During China's Tang dynasty the emperor has taken the princess of a neighboring province as wife. She has borne him two sons and raised his eldest. Now his control over his dominion is complete, including the royal family itself.
The youngest son of an alcoholic former boxer returns home, where he's trained by his father for competition in a mixed martial arts tournament - a path that puts the fighter on a collision corner with his older brother.
Maverick is a hot pilot. When he encounters a pair of MiGs over the Persian Gulf, his wingman is clearly outflown and freaks. On almost no fuel, Maverick is able to talk him back down to the Carrier. When his wingman turns in his wings, Maverick is moved up in the standings and sent to the Top Gun Naval Flying School. There he fights the attitudes of the other pilots and an old story of his father's death in combat that killed others due to his father's error. Maverick struggles to be the best pilot, stepping on the toes of his other students and in a different way to Charlie, a civilian instructor to whom he is strongly attracted. Written by
John Vogel <email@example.com>
James Tolkan's character is referred to as "Stinger" in the credits, but is never addressed by anything other than "Sir" throughout the film. See more »
Before and during the "You've Lost That Lovin' Feelin'" scene at the bar where Maverick and Goose (et al) serenade Charlie, Maverick's nametag clearly reads "Peter Mitchell," with an "r." Afterwards, when he follows Charlie into the women's room, you can now clearly see his nametag reads "Pete Mitchell," sans the "r." See more »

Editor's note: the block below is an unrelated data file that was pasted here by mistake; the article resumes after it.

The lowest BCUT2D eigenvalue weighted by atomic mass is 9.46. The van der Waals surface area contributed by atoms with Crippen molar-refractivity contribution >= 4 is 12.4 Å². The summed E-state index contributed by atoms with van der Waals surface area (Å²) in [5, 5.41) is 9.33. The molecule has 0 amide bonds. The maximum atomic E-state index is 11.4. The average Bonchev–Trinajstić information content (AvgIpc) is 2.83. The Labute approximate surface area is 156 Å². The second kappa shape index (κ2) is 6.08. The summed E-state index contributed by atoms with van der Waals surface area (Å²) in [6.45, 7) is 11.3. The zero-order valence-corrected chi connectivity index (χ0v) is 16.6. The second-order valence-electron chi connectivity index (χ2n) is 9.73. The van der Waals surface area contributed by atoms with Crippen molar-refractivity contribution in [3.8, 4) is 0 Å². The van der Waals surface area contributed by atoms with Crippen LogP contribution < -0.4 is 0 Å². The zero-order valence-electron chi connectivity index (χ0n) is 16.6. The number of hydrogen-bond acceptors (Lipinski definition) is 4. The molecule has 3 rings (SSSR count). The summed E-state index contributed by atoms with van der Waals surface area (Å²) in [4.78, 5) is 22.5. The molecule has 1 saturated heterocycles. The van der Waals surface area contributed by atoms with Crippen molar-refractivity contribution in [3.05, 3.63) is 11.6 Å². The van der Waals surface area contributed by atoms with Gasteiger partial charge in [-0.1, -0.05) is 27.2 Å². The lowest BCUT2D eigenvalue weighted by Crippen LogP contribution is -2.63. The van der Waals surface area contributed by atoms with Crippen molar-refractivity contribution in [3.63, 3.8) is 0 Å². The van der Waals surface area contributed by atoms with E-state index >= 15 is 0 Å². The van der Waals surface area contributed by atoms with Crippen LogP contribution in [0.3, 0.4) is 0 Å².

Top Gun is undoubtedly one of my favourite films, and one of those that has the ability to keep enthralling you even while watching for the tenth time. Director Tony Scott was chosen after the producers saw his work in advertising, and true to their judgement he has produced a visual masterpiece. It looks simply gorgeous, and the live action sequences have never been bettered. If there is one flaw in the film it is that it is somewhat shallow, with all of the people behind the film (and Tom Cruise) rather better at making visual spectaculars than an engaging story. However the story does work well in drawing you into the world of Maverick and his fellow naval aviators, Cruise forms an excellent rapport with Anthony Edwards as Goose, and the dialogue is snappy and eminently quotable. Everyone has at some stage used Maverick's line - "I couls tell you, but then I'd have to kill you", and the cover of the Righteous Brothers is unforgettable. The film is backed by one of the best soundtracks of the decade, and a very strong supporting cast. In my opinion, the film succeeds in everything it sets out to achieve. A cracking script, a gripping story, and simply stunning aerial photography. You have to see this film.
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